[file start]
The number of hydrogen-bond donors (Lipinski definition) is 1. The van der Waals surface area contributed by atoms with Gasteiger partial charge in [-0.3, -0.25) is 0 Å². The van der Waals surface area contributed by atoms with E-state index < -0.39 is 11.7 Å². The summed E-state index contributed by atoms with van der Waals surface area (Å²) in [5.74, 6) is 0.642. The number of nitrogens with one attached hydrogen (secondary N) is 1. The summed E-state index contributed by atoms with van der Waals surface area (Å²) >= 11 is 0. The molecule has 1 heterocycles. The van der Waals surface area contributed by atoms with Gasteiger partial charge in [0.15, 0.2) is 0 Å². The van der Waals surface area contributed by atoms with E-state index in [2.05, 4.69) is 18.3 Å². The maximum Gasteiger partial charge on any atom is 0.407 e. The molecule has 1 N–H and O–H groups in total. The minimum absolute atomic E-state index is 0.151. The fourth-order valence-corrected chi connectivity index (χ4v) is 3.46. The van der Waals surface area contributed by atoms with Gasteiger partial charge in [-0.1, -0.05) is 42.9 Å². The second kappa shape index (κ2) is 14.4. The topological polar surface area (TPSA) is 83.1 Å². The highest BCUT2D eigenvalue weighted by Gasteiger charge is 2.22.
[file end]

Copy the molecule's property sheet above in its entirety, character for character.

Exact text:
The number of hydrogen-bond donors (Lipinski definition) is 1. The van der Waals surface area contributed by atoms with Gasteiger partial charge in [-0.3, -0.25) is 0 Å². The van der Waals surface area contributed by atoms with E-state index < -0.39 is 11.7 Å². The summed E-state index contributed by atoms with van der Waals surface area (Å²) in [5.74, 6) is 0.642. The number of nitrogens with one attached hydrogen (secondary N) is 1. The summed E-state index contributed by atoms with van der Waals surface area (Å²) >= 11 is 0. The molecule has 1 heterocycles. The van der Waals surface area contributed by atoms with Gasteiger partial charge in [0.15, 0.2) is 0 Å². The van der Waals surface area contributed by atoms with E-state index in [2.05, 4.69) is 18.3 Å². The maximum Gasteiger partial charge on any atom is 0.407 e. The molecule has 1 N–H and O–H groups in total. The minimum absolute atomic E-state index is 0.151. The fourth-order valence-corrected chi connectivity index (χ4v) is 3.46. The van der Waals surface area contributed by atoms with Gasteiger partial charge in [-0.1, -0.05) is 42.9 Å². The second kappa shape index (κ2) is 14.4. The topological polar surface area (TPSA) is 83.1 Å². The highest BCUT2D eigenvalue weighted by Gasteiger charge is 2.22.